The ice melt cometh

But flawless coverage about happenings in Antarctica has been rare

A variety of news outlets has covered two papers published this week indicating that the Weddell Sea area of Antarctica might be susceptible to faster-than-expected ice loss, but most went astray in one way or another.

The most troublesome of the bunch was the piece from Reuters whose lede reads:

Scientists are predicting the disappearance of another vast ice shelf in Antarctica by the end of the century that will accelerate rising sea levels.

The ice shelf in question, named Filchner-Ronne, sits along the northwest coast of the continent and buttresses both West and East Antarctic ice sheets (it’s the sheets, which sit atop land, not the shelves, which affect sea level). Reuters reported that Filchner-Ronne is located “on the eastern side” of Antarctica, but that wasn’t its biggest mistake.

A paper published this week in the journal Nature describes how changing ocean currents could bring relatively warm water into contact with Filchner-Ronne’s underside, substantially increasing it melt rate. That could lead to a 20-fold increase in annual ice loss from the shelf by 2100—and accelerate flow from the ice sheets—but the paper does not say that the shelf will disappear by then.

How did Reuters come to that conclusion? The answer seems pretty clear.

Following a common practice among his peers, the study’s lead author, Harmut Hellmer, an oceanographer at the Alfred Wegener Institute in Germany, made a much stronger statement in a press release, predicting that Filchner-Ronne would “disintegrate by the end of this century.” Then, following a common practice among its peers, Reuters ignored the paper and quoted straight from the press release. That’s a problem.

“Hellmer put the right intensity in the paper and I think the press release probably went a little too far,” said Robert Bindschadler, a NASA glaciologist who has studied Antarctica for the past 25 years, in an interview.

That’s not to say that Filchner-Ronne isn’t in danger, or that if it were to disappear, the Antarctic ice sheet wouldn’t be imperiled. Ice shelves float atop the sea, so their breakup or melt doesn’t add to global sea level rise, but if they’re removed, the land-based ice sheets behind them can flow more quickly into the sea, and that does raise the water level. But headlines like one in Science News, which read, “Big Antarctic ice sheet appears doomed,” misrepresented what the Nature paper said. As Bindschadler explained:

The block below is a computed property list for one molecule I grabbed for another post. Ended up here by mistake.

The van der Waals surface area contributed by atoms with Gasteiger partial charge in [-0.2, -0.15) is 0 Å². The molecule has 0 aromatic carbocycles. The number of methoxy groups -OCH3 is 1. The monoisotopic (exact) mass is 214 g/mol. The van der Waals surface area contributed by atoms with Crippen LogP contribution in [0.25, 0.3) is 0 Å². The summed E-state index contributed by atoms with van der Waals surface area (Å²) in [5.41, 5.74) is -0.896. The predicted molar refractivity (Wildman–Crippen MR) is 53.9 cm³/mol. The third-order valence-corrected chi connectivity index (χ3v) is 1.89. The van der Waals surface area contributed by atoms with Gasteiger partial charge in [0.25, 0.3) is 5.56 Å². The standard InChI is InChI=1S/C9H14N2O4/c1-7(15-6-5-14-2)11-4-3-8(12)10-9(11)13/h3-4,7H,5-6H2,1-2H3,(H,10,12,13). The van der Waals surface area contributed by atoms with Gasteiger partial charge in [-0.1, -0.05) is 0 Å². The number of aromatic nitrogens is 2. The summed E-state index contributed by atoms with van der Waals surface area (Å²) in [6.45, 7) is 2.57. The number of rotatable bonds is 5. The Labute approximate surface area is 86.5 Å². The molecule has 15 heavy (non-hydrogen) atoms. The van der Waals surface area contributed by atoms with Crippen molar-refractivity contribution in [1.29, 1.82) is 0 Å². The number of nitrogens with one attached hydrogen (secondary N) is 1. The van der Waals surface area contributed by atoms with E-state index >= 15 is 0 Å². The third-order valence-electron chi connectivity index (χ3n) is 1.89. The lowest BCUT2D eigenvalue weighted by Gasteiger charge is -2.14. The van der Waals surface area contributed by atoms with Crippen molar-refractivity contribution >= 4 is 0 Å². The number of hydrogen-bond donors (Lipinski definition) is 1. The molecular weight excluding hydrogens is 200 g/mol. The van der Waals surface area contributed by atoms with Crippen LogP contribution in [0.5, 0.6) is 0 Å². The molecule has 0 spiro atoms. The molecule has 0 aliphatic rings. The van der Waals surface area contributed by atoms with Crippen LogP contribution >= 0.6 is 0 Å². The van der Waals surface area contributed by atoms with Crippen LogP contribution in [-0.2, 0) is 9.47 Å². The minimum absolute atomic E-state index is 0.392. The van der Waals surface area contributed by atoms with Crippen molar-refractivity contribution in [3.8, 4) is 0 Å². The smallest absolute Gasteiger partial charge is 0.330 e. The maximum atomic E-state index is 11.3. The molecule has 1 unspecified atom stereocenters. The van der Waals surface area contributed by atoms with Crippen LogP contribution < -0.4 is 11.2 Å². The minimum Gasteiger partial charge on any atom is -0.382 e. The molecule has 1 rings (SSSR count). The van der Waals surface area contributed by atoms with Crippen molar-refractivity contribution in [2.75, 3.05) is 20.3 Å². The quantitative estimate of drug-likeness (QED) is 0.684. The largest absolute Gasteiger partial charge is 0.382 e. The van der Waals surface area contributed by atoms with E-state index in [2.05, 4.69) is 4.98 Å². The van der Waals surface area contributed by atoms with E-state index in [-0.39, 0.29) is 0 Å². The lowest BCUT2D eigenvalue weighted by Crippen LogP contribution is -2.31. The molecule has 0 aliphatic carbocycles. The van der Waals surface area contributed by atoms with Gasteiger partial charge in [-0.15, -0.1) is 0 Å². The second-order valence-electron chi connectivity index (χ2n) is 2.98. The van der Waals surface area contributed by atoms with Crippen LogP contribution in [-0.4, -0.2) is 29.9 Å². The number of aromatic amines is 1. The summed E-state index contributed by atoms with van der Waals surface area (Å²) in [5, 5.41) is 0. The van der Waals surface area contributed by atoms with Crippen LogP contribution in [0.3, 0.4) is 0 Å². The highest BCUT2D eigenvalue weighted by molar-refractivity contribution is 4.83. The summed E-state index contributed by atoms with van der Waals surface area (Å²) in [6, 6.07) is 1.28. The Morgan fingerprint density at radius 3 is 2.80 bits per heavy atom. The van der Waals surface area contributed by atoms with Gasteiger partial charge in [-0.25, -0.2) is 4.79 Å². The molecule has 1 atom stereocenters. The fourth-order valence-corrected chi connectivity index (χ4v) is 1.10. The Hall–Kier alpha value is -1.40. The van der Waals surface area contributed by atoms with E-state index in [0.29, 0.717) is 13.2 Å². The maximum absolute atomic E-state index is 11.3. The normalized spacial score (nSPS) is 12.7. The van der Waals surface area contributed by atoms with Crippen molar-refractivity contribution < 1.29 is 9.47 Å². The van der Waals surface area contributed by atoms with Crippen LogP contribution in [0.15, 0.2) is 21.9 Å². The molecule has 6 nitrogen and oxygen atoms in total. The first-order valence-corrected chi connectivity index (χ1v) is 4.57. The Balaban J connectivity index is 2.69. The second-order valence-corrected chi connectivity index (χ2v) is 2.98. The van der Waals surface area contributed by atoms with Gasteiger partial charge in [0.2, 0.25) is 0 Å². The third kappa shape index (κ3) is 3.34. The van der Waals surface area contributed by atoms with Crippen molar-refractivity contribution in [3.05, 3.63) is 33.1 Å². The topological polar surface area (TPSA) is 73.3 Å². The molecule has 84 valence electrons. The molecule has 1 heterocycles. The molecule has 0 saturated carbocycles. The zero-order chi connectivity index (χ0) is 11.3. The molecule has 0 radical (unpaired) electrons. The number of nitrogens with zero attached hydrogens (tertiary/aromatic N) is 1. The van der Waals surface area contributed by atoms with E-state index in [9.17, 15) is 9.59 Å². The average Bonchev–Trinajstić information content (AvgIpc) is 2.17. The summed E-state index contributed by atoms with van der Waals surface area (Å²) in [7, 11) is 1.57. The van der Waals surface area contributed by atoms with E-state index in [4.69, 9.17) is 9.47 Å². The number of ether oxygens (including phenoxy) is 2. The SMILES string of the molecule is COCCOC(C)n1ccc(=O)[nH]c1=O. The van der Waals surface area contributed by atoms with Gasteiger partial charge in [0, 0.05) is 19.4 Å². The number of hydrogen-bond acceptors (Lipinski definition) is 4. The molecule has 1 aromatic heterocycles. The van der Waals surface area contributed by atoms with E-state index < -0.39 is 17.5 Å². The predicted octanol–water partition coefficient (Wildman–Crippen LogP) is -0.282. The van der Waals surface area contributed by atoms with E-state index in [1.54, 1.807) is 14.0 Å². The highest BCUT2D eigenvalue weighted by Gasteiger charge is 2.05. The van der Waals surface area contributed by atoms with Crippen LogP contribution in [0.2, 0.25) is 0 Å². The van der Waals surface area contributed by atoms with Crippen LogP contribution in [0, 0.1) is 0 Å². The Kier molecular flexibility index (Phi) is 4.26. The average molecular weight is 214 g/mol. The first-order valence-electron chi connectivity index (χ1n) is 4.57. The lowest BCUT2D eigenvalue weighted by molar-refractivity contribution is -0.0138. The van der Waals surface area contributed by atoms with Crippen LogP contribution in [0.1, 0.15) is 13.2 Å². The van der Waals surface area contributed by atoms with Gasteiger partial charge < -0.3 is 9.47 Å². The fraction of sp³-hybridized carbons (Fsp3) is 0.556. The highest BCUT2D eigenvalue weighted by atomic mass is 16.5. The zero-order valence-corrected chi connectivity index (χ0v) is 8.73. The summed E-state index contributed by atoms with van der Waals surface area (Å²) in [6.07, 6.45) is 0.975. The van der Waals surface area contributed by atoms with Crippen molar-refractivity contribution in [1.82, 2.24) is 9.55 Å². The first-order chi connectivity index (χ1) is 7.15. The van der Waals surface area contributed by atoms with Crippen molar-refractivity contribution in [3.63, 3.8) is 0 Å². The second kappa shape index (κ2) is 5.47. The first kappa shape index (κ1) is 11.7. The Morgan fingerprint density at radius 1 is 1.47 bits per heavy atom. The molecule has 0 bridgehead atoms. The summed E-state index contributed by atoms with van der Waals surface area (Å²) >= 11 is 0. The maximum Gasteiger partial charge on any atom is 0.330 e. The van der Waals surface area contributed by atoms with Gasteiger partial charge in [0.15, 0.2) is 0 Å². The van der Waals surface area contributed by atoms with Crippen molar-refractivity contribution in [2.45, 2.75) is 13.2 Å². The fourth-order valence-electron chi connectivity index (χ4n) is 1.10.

That headline is a bit strong because it communicates this impending doom and implies a timescale that isn’t necessarily that short. So, I don’t like it in that regard. Now, we have evidence that every time the world has gotten warmer, sea level has gone up and ice sheets have shrunk. So the ice sheet probably is, in that sense, doomed. But that information isn’t all that helpful to people making policy decisions. We have to do better than that from the science side, and we have to emphasize timescale when we make statements like that.

If the Nature paper didn’t exactly spell doom for the Antarctic ice sheets, however, it did raise important new concerns about them, particularly the East ice sheet, which has long been considered more stable than its Western brother and holds vastly more ice.

An article from, quoting Bindschadler, explained that the Filchner-Ronne ice shelf “is unusual in that it ‘sits on the fence’ between Antarctica’s two ice sheets, so it ‘can affect both sides.’”

A nice piece by Climate Central’s Michael Lemonick also addressed this aspect of Filchner-Ronne’s location:

Since the Filchner-Ronne is mostly fed by ice from the West Antarctic Ice Sheet, it’s natural to think that the much larger East Antarctic Ice Sheet, which holds enough ice to raise sea level by 160 feet or more, is safe … But the safety is by no means guaranteed: the two sheets, which are separated by the Transantarctic Mountains, aren’t completely isolated from each other. If you lose the Filchner-Ronne, [Martin Siegert of the University of Edinburgh] said, ‘there will be knock-on effects. There will be consequences for East Antarctica.’

Both the and Climate Central articles made clear that the East ice sheet hasn’t started to erode yet. Indeed, the West ice continues to be the focus of concern.

Siegert, who was quoted in Climate Central’s story, was one of the authors of the other paper about the Weddell Sea area published this week, which appeared in the journal Nature Geoscience. That study reported that the part of West Antarctic ice sheet next to the Filchner-Ronne ice shelf sits on ground that is below sea level and slopes steeply downward going inland, which could cause instability.

The second paper didn’t get as much attention as the first, but it, too, received faulty coverage. The article that used Bindschadler’s expertise so effectively, incorrectly reported that the slope of the Filchner-Ronne ice shelf, rather than the bedrock underlying the West ice sheet, was the concern. A piece from made the same mistake, and also referred to Filchner-Ronne as an ice sheet, rather than an ice shelf.

Given the scope and degree of bad information that gets published and broadcast—due to both ideological distortion and honest mistakes—these errors may seem a little small-bore. But that’s exactly the point. There is an informational war raging over climate science, which makes the need for precise and meticulous reporting by the press all the more crucial. Otherwise, reporters end up contributing to the stretching or misrepresenting of conclusions, rather than helping to keep the debate grounded in the reality of what the science tells us.

Curtis Brainard writes on science and environment reporting. Follow him on Twitter @cbrainard. Tags: , , , ,